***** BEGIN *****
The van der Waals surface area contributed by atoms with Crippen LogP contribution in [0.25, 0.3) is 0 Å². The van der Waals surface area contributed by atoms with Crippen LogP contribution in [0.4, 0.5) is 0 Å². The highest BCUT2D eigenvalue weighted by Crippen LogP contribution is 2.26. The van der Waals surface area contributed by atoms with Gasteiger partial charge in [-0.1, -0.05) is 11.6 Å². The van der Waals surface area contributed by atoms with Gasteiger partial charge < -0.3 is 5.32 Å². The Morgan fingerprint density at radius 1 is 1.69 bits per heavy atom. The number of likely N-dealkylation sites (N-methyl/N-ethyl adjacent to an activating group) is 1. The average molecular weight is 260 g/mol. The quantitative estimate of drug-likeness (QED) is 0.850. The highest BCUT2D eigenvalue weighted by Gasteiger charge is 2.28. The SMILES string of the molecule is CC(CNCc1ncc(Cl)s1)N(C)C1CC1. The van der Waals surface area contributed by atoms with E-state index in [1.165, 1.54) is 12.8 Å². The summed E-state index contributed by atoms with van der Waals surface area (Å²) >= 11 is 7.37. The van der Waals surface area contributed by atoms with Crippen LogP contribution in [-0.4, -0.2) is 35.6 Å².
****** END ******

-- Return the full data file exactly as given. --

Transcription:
The van der Waals surface area contributed by atoms with Crippen LogP contribution in [0.25, 0.3) is 0 Å². The van der Waals surface area contributed by atoms with Crippen LogP contribution in [0.4, 0.5) is 0 Å². The highest BCUT2D eigenvalue weighted by Crippen LogP contribution is 2.26. The van der Waals surface area contributed by atoms with Gasteiger partial charge in [-0.1, -0.05) is 11.6 Å². The van der Waals surface area contributed by atoms with Gasteiger partial charge < -0.3 is 5.32 Å². The Morgan fingerprint density at radius 1 is 1.69 bits per heavy atom. The number of likely N-dealkylation sites (N-methyl/N-ethyl adjacent to an activating group) is 1. The average molecular weight is 260 g/mol. The quantitative estimate of drug-likeness (QED) is 0.850. The highest BCUT2D eigenvalue weighted by Gasteiger charge is 2.28. The SMILES string of the molecule is CC(CNCc1ncc(Cl)s1)N(C)C1CC1. The van der Waals surface area contributed by atoms with E-state index in [1.165, 1.54) is 12.8 Å². The summed E-state index contributed by atoms with van der Waals surface area (Å²) >= 11 is 7.37. The van der Waals surface area contributed by atoms with Crippen LogP contribution in [-0.4, -0.2) is 35.6 Å².